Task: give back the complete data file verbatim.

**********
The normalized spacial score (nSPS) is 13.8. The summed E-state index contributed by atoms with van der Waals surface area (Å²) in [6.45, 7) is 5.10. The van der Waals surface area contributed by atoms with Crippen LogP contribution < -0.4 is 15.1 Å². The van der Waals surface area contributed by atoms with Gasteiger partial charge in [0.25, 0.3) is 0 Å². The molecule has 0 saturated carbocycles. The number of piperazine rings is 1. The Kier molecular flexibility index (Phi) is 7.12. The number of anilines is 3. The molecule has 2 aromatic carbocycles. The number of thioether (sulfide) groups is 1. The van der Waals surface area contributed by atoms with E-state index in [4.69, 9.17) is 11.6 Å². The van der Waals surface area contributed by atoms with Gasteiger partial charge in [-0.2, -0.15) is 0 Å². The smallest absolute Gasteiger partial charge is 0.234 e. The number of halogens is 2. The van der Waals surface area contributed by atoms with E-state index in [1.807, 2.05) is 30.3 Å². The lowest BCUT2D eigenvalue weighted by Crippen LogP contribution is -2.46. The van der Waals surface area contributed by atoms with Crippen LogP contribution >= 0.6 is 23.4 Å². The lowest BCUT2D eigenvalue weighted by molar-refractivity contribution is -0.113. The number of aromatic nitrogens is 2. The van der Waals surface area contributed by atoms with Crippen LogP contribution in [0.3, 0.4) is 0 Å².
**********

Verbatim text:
The normalized spacial score (nSPS) is 13.8. The summed E-state index contributed by atoms with van der Waals surface area (Å²) in [6.45, 7) is 5.10. The van der Waals surface area contributed by atoms with Crippen LogP contribution < -0.4 is 15.1 Å². The van der Waals surface area contributed by atoms with Gasteiger partial charge in [0.25, 0.3) is 0 Å². The molecule has 0 saturated carbocycles. The number of piperazine rings is 1. The Kier molecular flexibility index (Phi) is 7.12. The number of anilines is 3. The molecule has 2 aromatic carbocycles. The number of thioether (sulfide) groups is 1. The van der Waals surface area contributed by atoms with E-state index in [4.69, 9.17) is 11.6 Å². The van der Waals surface area contributed by atoms with Gasteiger partial charge in [-0.2, -0.15) is 0 Å². The smallest absolute Gasteiger partial charge is 0.234 e. The number of halogens is 2. The van der Waals surface area contributed by atoms with E-state index in [1.807, 2.05) is 30.3 Å². The lowest BCUT2D eigenvalue weighted by Crippen LogP contribution is -2.46. The van der Waals surface area contributed by atoms with Crippen LogP contribution >= 0.6 is 23.4 Å². The lowest BCUT2D eigenvalue weighted by molar-refractivity contribution is -0.113. The number of aromatic nitrogens is 2. The van der Waals surface area contributed by atoms with Crippen LogP contribution in [0.3, 0.4) is 0 Å².